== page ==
Prometheus system metrics#

Learn how to check what metrics are available for monitoring your service using Prometheus, and find out which of the available metrics are particularly worth monitoring and why.

About the Prometheus integration#

The Prometheus integration allows you to monitor your Aiven services and understand the resource usage. Using this integration, you can also track some non-service-specific metrics that may be worth monitoring.

To start using Prometheus for monitoring the metrics, you need to configure the Prometheus integration and set up the Prometheus server.

Get a list of available service metrics#

To discover the metrics available for your services, make an HTTP GET request to your Prometheus service endpoint.

  1. Once your Prometheus integration is configured, collect the following Prometheus service details from Aiven Console > your service’s the Overview page > the Connection information section > the Prometheus tab:

  • Prometheus URL

  • Username

  • Password

  1. Make a request to get a snapshot of your metrics, replacing the placeholders in the following code with the values for your service:

    curl -k --user USERNAME:PASSWORD PROMETHEUS_URL/metrics


The resulting output is a full list of the metrics available for your service.


CPU usage#

CPU usage metrics are helpful in determining if the CPU is constantly being maxed out. For a high-level view of the CPU usage for a single CPU service, you can use the following:

100 - cpu_usage_idle{cpu="cpu-total"}


A process with a nice value larger than 0 is categorized as cpu_usage_nice, which is not included in cpu_usage_user.


It can be useful to monitor cpu_usage_iowait{cpu="cpu-total"}. Its high value indicates that the service node is working on something I/O intensive. For example, if cpu_usage_iowait{cpu="cpu-total"} equals 40, the CPU is idle waiting for disk or network I/O operations for 40% of time.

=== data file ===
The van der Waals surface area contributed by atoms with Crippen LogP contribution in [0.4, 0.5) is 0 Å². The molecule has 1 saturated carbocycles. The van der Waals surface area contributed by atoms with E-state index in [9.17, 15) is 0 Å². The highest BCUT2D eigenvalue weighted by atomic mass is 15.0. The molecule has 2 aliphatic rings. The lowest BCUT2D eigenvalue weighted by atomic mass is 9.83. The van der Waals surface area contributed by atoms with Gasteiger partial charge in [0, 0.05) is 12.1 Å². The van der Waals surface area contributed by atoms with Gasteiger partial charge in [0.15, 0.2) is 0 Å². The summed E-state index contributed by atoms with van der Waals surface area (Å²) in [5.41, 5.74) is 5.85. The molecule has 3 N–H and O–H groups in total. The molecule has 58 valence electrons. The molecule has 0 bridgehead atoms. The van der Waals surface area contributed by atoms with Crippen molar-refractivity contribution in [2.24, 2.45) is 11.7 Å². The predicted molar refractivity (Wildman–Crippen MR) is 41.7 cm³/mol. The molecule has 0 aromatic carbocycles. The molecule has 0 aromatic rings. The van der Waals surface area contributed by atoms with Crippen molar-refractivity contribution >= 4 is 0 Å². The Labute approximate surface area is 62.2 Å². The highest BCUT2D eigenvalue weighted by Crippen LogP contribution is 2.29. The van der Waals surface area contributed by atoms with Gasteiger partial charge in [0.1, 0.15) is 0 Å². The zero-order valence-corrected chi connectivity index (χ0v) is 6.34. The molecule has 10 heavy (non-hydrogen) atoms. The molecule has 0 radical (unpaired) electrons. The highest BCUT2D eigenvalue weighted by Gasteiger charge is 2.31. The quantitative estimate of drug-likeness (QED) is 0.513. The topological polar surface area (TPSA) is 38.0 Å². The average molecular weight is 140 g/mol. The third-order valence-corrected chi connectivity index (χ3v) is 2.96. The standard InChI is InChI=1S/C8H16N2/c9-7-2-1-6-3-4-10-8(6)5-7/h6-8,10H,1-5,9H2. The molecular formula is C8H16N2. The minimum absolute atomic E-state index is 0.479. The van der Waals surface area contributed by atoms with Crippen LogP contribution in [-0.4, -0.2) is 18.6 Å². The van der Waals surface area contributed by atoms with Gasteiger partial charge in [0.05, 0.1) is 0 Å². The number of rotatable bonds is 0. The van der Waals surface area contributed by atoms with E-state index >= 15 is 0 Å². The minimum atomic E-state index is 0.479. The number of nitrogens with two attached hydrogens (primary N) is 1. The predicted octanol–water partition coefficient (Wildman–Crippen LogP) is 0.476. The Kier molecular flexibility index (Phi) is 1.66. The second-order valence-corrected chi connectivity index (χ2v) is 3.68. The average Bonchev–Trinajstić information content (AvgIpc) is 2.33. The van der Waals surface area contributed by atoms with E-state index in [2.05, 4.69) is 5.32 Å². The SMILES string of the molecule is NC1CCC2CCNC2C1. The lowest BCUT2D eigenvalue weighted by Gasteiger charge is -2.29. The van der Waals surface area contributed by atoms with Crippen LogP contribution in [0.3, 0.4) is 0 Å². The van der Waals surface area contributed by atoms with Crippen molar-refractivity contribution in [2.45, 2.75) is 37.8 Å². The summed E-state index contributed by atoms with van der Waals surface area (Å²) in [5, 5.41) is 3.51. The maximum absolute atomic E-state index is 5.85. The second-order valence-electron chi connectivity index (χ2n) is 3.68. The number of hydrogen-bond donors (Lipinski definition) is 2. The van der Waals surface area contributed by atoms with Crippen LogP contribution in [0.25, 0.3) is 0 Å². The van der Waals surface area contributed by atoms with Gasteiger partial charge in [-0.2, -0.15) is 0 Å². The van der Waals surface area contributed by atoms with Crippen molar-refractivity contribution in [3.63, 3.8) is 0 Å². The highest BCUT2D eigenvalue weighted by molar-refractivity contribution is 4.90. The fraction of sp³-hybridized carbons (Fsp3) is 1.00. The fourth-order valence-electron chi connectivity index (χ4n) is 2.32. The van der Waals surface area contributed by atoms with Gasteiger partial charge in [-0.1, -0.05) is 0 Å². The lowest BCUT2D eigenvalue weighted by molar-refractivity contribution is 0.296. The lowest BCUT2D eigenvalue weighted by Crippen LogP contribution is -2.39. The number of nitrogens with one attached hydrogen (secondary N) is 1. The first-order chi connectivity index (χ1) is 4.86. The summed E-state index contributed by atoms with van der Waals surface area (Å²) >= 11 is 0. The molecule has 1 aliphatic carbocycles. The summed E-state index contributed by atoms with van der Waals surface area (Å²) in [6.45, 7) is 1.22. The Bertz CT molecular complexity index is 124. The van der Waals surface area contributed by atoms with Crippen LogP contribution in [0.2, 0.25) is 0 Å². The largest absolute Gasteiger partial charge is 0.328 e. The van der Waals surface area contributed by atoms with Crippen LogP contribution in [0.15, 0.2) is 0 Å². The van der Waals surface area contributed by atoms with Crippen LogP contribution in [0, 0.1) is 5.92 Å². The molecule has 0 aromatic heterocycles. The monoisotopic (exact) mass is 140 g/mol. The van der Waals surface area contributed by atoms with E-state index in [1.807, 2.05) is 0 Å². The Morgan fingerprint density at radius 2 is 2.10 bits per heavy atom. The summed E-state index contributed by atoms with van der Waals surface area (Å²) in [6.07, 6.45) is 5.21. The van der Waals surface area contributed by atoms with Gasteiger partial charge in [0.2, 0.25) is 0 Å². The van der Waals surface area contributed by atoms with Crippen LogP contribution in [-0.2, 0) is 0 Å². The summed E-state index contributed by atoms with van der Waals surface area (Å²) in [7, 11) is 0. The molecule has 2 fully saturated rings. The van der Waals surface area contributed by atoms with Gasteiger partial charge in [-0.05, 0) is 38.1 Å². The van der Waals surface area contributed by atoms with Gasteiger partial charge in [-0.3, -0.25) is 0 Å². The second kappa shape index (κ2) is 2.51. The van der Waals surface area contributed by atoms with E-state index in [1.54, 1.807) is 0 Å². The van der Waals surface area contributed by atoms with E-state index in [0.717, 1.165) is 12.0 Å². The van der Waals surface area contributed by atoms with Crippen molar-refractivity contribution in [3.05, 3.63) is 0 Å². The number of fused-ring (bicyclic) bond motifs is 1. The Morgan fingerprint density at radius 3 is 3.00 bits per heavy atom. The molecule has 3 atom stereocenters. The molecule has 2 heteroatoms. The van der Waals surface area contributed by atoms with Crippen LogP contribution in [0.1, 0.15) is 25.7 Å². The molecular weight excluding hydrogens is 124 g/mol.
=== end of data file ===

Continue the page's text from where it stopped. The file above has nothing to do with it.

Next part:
Some important CPU-related metrics you can collect and monitor are generated from the Telegraf plugin. They are as follows:




Percentage of time the CPU is idle


Percentage of time the Kernel code is consuming the CPU


Percentage of time the CPU is in the user-space program with a nice value <= 0


Percentage of time the CPU is in the user-space program with a nice value > 0


Percentage of time that the CPU is idle when the system has pending disk I/O operations


Percentage of time waiting for the hypervisor to give CPU cycles to the VM


Percentage of time the system is handling interrupts


Percentage of time the system is handling software interrupts


Percentage of time the CPU is running for a guest OS


Percentage of time the CPU is running for a guest OS with a low priority

Disk usage#

Monitoring the disk usage ensures that applications or processes don’t fail due to an insufficient disk storage.


Consider monitoring disk_used_percent and disk_free.

The following table lists some important disk usage metrics you can collect and monitor:




Free space on the service disk


Used space on the disk, for example, 8.0e+9 (8,000,000,000 bytes)


Total space on the disk (free and used)


Percentage of the disk space used equal to disk_used / disk_total * 100, for example, 80 (80% service disk usage)


Number of index nodes available on the service disk


Number of index nodes used on the service disk


Total number of index nodes on the service disk

Memory usage#

Metrics for monitoring the memory consumption are essential to ensure the performance of your service.


Consider monitoring mem_available (in bytes) or mem_available_percent, as this is the estimated amount of memory available for application without swapping.

Network usage#

Monitoring the network provides visibility of your network and an understanding of the network utilization and traffic, allowing you to act immediately in case of network issues.


It may be worth monitoring the number of established TCP sessions available in the netstat_tcp_established metric.